Tuesday, May 10, 2022

Not very proactive

A couple of weeks ago, Stuff broke the news that the government was planning a significant boost to proactive release of official information, with almost all advice to Ministers expected to be proactively released. Which sounds great, but as I pointed out, there's real reason for concern in the way that this would interact with the OIA, and it could effectively gut the act and return us to the days of information only being given out by the government when it decides to. But there's another reason for concern as well, and that is that the government is failing to meet its existing proactive release obligations:

Less than a quarter of all Cabinet papers are being proactively released within the Government’s own timeframes, with additional concerns about a lack of record-keeping within ministers’ offices.


[I]nformation provided to the National Party through written parliamentary questions, and assessed by Newsroom, shows both low rates of compliance and poor record-keeping on whether ministers’ offices are adhering to the rules.

Of 1240 papers taken to Cabinet between November 2020 and March 2022, just 538 (or 43 percent) had been recorded as having been proactively released.

Of the papers that had been released, just 247 were reported as being made public within the 30-day timeframe set by the Government (46 percent of those papers which were released, and 20 percent of the overall tally).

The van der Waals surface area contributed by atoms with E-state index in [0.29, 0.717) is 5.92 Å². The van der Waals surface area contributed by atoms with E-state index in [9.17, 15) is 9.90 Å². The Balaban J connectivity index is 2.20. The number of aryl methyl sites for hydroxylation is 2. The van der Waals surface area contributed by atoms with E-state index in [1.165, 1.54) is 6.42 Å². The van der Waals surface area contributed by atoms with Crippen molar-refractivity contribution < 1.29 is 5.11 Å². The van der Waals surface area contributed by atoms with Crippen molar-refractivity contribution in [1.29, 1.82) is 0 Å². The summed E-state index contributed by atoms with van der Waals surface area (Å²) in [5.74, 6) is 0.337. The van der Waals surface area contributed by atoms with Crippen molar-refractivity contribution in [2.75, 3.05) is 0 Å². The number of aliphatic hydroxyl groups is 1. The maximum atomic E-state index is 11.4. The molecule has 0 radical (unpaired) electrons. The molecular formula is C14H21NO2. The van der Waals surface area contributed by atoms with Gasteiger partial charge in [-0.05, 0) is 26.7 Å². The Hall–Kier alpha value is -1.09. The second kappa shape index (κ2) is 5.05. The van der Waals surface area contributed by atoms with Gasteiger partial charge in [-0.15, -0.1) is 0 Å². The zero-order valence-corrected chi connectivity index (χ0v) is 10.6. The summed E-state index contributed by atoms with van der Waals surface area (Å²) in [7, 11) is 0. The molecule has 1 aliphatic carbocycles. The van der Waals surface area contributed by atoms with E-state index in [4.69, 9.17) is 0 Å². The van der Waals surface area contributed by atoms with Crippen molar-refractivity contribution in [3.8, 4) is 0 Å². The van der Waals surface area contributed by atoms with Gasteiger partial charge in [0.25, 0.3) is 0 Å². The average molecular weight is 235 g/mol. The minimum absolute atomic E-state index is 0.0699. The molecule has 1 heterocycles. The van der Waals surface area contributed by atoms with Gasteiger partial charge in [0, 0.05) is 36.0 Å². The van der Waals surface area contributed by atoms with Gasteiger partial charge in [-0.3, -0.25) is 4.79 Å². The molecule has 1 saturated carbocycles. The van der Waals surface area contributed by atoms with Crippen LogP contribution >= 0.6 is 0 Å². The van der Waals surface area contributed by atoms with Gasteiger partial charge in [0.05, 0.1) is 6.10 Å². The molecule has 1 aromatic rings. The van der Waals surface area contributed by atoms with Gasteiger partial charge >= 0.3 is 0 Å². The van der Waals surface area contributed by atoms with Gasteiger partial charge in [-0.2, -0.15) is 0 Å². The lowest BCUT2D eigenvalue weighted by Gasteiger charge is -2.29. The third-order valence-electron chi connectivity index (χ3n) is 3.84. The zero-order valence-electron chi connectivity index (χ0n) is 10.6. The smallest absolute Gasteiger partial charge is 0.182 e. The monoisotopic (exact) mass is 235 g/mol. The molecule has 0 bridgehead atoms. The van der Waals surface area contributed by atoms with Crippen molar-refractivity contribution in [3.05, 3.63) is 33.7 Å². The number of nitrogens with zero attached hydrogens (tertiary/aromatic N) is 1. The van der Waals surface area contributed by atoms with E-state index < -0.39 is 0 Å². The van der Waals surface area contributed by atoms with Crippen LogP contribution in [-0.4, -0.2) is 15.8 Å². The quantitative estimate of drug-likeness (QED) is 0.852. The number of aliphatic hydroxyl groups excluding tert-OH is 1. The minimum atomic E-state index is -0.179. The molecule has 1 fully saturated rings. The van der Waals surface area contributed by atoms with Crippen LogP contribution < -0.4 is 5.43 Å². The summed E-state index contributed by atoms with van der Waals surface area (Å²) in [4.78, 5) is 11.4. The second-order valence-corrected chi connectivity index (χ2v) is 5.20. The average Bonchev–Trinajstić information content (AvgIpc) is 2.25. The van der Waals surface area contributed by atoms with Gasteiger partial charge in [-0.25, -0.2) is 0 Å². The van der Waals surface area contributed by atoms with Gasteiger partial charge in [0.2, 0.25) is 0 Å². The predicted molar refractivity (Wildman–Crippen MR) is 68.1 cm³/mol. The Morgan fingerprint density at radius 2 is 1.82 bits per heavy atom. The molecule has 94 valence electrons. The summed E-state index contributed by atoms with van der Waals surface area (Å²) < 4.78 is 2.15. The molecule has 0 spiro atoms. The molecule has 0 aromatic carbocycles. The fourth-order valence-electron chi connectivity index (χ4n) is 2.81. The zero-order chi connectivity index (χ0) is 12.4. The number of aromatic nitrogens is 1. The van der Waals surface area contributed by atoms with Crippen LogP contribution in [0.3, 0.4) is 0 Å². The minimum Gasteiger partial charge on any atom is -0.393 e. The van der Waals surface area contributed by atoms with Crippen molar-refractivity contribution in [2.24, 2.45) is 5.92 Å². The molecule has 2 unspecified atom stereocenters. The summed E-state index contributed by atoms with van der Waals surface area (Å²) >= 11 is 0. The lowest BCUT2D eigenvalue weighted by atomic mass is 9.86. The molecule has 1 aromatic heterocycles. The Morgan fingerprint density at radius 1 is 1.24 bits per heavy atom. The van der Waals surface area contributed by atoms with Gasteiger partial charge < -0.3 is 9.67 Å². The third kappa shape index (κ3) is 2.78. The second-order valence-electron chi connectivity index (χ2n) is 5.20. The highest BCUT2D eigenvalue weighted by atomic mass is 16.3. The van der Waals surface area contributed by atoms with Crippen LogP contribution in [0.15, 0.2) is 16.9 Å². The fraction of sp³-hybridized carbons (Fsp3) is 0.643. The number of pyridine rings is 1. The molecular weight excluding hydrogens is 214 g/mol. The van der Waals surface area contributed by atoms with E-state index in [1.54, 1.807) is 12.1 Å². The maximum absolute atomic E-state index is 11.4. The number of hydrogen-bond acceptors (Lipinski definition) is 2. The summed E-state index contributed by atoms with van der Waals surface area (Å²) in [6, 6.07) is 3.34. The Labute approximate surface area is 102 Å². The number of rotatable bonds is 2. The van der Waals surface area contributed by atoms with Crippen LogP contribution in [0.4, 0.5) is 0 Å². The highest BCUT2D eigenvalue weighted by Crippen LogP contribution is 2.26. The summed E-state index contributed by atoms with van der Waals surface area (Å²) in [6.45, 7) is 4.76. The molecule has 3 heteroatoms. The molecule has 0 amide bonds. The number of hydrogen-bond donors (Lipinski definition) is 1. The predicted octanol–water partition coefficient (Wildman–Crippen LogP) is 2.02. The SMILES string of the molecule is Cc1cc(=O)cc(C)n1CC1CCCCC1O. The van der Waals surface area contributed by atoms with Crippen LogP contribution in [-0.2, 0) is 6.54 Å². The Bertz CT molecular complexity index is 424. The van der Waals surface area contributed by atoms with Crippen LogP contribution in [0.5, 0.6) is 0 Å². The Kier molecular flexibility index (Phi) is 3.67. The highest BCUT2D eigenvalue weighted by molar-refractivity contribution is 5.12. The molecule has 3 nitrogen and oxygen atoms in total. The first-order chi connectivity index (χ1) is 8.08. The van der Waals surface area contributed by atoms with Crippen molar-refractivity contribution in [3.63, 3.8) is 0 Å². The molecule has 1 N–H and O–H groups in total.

Which naturally invites the question: if the government is already failing to do what it said, why should we trust them to do more, or view the "expansion" as anything other than a scam to undermine the OIA and frustrate requests?

The core problem here is that implementation is left in the hands of individual Ministers, who have varying levels of interest and commitment. The obvious solution is to take it off them, and replace individual ministerial releases with a central repository run by DPMC or DIA. This would ensure accountability, as well as allow statistics to be collected so it could be properly managed. There also needs to be a way of learning what we're not seeing, and the obvious solution here is publication of Cabinet and cabinet committee agendas. DPMC has reacted to this idea with utter horror when they have been requested in the past, but there seems to be no good reason to keep them secret, other than undemocratic traditions of secrecy - and every reason to disclose them (with redactions if required) if we want to have a transparent, democratic government.